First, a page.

Parents get primer on pitfalls of social Web sites like MySpace.com: Told to 'Spy. Spy. Spy' on their children (South Florida Sun-Sentinel)
Wednesday October 11th, 2006
Weston · Parents, it's OK to be nosy and snoop through your kids' diaries -- their cyber diaries.
That was the message delivered by the Broward Sheriff's Office on Tuesday during a MySpace.com safety seminar at Everglades Elementary School in Weston, the first in a countywide effort to educate parents about the pitfalls of popular networking Web sites.
"Spy. Spy. Spy," Sgt. Anthony DeMarco told the crowd of about 40 parents, school administrators and district officials. "Your parents did it to you. Now, it's your turn."
But instead of flipping through the pages of a book hidden under a mattress, today's parents must look through virtual journals. Some go so far as to hire computer technicians to rummage through hard drives.
DeMarco encouraged parents to talk to their children. Ask which Web sites they visit. Tell them which sites they can visit and which they can't. Watch Web addresses. Block the bad ones.
"Children are a lot less likely to be doing inappropriate things if they know at any time someone can look over their shoulders," he said.
About 21 million, or 87 percent, of 12- to 17-year-olds use the Internet, according to a 2005 survey by the Pew Internet & American Life Project. About a third of teens say they have Web pages or blogs (online journals), the survey said.
"You can make this your full-time endeavor, to monitor what your kids are doing in cyberspace," said Rae White, of Weston, who has children in high school, middle school and elementary school. MySpace.com is a free, 3-year-old Internet site used by more than 17 million bloggers to create Web diaries, complete with pictures, videos and personal thoughts. Some of the Web pages are mundane. Others are raunchy, highlighting sex, drugs and violence.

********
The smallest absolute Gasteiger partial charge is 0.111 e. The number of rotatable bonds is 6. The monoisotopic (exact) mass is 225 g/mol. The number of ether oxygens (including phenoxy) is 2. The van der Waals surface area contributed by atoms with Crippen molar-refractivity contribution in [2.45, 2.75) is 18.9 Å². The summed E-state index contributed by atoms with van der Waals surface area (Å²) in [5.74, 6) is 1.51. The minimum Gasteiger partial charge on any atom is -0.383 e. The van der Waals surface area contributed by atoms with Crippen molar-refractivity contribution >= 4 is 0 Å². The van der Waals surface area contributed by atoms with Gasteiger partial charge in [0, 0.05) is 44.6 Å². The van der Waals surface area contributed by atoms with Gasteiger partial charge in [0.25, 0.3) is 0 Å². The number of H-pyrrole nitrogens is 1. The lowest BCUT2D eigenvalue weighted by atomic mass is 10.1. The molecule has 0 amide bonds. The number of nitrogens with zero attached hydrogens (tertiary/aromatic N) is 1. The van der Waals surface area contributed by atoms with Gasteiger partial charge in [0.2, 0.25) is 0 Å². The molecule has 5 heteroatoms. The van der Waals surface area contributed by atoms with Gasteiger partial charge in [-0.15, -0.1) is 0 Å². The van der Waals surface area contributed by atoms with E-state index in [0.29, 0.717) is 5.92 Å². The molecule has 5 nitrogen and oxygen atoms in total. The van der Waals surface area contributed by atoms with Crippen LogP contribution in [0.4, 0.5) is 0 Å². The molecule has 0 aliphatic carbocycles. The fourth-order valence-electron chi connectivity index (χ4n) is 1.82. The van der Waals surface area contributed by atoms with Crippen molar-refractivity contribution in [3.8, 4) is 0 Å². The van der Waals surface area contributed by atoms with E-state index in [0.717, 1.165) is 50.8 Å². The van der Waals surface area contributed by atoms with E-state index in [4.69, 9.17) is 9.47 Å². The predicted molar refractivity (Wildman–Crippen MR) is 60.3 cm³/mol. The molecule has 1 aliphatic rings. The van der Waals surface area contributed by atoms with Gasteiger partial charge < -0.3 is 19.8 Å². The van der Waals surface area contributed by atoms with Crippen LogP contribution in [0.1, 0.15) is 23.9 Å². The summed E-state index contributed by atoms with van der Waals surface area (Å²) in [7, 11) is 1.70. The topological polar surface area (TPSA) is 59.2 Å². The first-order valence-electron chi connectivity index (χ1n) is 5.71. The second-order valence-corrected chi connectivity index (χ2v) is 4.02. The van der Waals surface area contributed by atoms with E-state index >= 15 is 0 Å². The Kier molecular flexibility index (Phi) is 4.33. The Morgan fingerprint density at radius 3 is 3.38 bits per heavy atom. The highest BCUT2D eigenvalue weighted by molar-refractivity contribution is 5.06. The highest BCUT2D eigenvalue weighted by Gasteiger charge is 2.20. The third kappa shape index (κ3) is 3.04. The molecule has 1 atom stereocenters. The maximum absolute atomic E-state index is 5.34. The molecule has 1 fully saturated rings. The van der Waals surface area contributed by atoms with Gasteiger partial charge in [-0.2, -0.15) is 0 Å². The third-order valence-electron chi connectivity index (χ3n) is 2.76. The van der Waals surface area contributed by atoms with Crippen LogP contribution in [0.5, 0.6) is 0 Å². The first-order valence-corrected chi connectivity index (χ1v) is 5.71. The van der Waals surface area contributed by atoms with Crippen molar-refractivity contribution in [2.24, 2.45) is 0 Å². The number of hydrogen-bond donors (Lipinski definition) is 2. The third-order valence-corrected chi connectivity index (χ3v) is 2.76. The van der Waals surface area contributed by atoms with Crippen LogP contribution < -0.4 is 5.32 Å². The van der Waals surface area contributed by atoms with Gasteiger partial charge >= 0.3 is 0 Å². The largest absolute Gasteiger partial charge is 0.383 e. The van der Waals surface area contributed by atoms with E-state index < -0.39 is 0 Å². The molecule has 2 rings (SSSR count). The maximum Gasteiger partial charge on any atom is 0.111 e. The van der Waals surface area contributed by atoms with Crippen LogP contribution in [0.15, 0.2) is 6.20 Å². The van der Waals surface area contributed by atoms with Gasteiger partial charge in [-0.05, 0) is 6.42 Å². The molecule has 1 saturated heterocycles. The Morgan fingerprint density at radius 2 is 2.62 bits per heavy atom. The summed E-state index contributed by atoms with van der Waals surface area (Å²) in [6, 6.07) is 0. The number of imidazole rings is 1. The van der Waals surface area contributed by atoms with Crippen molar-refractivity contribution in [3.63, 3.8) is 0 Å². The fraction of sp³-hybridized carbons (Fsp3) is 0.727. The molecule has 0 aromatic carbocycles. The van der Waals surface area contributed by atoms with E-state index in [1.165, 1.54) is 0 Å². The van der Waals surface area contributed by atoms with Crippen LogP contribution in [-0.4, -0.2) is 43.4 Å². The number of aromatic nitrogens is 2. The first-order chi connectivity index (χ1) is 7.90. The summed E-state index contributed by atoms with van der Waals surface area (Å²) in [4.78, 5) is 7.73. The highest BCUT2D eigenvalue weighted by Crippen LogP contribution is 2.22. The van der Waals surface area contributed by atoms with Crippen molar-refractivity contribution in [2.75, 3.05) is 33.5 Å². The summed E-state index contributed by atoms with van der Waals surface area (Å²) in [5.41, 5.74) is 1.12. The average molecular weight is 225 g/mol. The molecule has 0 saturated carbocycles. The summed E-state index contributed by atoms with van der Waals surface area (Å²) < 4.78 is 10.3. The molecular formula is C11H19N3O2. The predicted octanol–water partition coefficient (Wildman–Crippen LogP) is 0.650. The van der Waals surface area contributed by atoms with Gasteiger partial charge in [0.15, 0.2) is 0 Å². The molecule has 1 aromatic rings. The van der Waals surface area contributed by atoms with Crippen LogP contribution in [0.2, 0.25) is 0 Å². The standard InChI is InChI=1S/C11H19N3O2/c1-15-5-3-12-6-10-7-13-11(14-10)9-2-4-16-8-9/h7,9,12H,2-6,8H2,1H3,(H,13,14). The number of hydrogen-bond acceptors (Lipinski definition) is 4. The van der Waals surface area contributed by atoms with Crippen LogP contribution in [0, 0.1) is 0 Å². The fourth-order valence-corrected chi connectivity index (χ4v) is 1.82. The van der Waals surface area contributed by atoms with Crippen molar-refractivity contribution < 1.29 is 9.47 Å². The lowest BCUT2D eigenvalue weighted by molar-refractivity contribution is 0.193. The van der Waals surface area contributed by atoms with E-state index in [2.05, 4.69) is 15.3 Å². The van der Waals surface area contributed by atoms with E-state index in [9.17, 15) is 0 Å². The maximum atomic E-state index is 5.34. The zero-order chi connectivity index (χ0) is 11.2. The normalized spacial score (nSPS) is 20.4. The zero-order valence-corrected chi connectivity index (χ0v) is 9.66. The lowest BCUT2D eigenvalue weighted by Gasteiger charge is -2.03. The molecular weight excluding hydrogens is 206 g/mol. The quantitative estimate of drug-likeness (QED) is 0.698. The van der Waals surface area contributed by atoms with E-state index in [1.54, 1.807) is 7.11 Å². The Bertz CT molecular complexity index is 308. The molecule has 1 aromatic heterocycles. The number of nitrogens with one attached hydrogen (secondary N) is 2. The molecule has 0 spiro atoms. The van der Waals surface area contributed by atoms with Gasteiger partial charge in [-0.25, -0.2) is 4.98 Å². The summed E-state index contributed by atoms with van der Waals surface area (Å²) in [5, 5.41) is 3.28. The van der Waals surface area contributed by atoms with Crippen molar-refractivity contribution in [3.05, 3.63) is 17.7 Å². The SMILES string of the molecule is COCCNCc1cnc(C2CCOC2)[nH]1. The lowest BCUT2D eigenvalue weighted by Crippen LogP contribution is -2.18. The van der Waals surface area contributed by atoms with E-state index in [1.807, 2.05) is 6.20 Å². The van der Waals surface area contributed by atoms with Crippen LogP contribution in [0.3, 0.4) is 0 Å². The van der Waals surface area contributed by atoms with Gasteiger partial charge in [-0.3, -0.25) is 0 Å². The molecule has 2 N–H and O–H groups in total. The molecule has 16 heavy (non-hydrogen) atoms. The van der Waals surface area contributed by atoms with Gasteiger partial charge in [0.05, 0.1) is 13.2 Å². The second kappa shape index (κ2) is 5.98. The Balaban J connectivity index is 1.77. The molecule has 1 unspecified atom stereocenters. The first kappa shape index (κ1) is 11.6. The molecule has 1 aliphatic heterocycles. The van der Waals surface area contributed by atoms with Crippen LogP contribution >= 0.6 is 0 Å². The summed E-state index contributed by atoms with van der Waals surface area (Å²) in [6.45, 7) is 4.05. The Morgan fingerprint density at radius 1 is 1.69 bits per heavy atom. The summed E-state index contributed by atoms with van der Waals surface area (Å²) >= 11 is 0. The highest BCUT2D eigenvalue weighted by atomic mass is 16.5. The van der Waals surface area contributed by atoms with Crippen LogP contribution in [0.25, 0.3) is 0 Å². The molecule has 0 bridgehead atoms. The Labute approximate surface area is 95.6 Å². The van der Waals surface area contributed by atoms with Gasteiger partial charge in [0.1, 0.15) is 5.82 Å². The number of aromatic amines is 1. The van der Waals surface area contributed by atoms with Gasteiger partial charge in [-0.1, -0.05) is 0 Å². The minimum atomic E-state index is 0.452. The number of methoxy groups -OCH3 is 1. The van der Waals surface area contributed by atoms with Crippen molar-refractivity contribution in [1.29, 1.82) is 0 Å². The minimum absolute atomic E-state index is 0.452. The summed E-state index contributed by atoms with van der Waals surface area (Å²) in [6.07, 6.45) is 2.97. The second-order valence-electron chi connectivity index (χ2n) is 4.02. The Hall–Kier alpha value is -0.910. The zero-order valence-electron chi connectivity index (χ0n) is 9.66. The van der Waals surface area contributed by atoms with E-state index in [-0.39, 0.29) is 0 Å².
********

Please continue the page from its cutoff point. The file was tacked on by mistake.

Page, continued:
There are other social-networking sites popular with teens, such as Club Penguin, Friendster and Facebook.com. Users create profiles, have buddy lists and can invite some people to view their Web pages and block others from seeing them.
"Where we would go to a party or mixer to meet people, [kids] sit in their room typing," DeMarco said. "There's a generational gap."
The idea to educate parents about the dangers of social Web sites formed last year after a seminar on Internet safety that DeMarco presented at Cypress Bay High School in Weston. When the seminar ended, DeMarco said, about 25 parents approached and asked: "What about MySpace?"
Parents wanted to know things like how to find their child's profile, what a blog is and how to block people from looking at the site. "It's really confusing," said Katia Iole, of Weston, who has deleted her seventh-grader's MySpace Web page several times. Mom said she discovered the contraband page by snooping. When Iole turned on the computer, the site popped up as her daughter's home page.
On Tuesday, she learned about a new tool -- eBlaster. It's a computer program that secretly forwards to parents copies of e-mails and instant messages their children send. The program costs $100 to $150.
"I'm going to move to the Amazon -- no network, no Internet," Iole quipped.